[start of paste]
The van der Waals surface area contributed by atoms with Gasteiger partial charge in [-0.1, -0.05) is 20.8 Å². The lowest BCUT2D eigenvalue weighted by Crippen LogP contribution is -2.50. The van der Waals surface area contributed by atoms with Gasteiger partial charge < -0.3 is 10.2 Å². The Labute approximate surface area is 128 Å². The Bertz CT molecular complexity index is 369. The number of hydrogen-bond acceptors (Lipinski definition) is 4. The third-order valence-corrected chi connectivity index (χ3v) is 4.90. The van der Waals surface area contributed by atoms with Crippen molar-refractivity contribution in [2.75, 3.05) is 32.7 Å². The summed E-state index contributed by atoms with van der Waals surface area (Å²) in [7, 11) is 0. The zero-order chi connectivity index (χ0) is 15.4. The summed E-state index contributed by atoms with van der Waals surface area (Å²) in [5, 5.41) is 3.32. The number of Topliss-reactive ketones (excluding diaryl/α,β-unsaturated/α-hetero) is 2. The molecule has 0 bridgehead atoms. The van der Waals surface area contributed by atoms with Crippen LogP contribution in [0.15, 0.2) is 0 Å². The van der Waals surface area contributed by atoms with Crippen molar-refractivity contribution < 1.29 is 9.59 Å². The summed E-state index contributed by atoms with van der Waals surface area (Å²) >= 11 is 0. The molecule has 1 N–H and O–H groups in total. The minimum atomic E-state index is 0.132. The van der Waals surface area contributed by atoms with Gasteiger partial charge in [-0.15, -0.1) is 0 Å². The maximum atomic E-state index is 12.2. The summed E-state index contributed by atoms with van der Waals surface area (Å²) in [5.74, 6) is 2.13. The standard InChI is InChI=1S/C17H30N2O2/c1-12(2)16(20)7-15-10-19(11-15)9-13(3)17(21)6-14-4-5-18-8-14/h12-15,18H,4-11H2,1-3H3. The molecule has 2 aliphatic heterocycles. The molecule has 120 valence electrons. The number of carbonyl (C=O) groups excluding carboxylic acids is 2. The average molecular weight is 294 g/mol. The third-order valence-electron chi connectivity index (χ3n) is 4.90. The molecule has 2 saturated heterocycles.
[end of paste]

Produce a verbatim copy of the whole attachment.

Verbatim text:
The van der Waals surface area contributed by atoms with Gasteiger partial charge in [-0.1, -0.05) is 20.8 Å². The lowest BCUT2D eigenvalue weighted by Crippen LogP contribution is -2.50. The van der Waals surface area contributed by atoms with Gasteiger partial charge < -0.3 is 10.2 Å². The Labute approximate surface area is 128 Å². The Bertz CT molecular complexity index is 369. The number of hydrogen-bond acceptors (Lipinski definition) is 4. The third-order valence-corrected chi connectivity index (χ3v) is 4.90. The van der Waals surface area contributed by atoms with Crippen molar-refractivity contribution in [2.75, 3.05) is 32.7 Å². The summed E-state index contributed by atoms with van der Waals surface area (Å²) in [7, 11) is 0. The zero-order chi connectivity index (χ0) is 15.4. The summed E-state index contributed by atoms with van der Waals surface area (Å²) in [5, 5.41) is 3.32. The number of Topliss-reactive ketones (excluding diaryl/α,β-unsaturated/α-hetero) is 2. The molecule has 0 bridgehead atoms. The van der Waals surface area contributed by atoms with Crippen LogP contribution in [0.15, 0.2) is 0 Å². The van der Waals surface area contributed by atoms with Crippen molar-refractivity contribution < 1.29 is 9.59 Å². The summed E-state index contributed by atoms with van der Waals surface area (Å²) >= 11 is 0. The molecule has 1 N–H and O–H groups in total. The minimum atomic E-state index is 0.132. The van der Waals surface area contributed by atoms with Gasteiger partial charge in [-0.15, -0.1) is 0 Å². The maximum atomic E-state index is 12.2. The summed E-state index contributed by atoms with van der Waals surface area (Å²) in [5.74, 6) is 2.13. The standard InChI is InChI=1S/C17H30N2O2/c1-12(2)16(20)7-15-10-19(11-15)9-13(3)17(21)6-14-4-5-18-8-14/h12-15,18H,4-11H2,1-3H3. The molecule has 2 aliphatic heterocycles. The molecule has 120 valence electrons. The number of carbonyl (C=O) groups excluding carboxylic acids is 2. The average molecular weight is 294 g/mol. The third-order valence-electron chi connectivity index (χ3n) is 4.90. The molecule has 2 saturated heterocycles.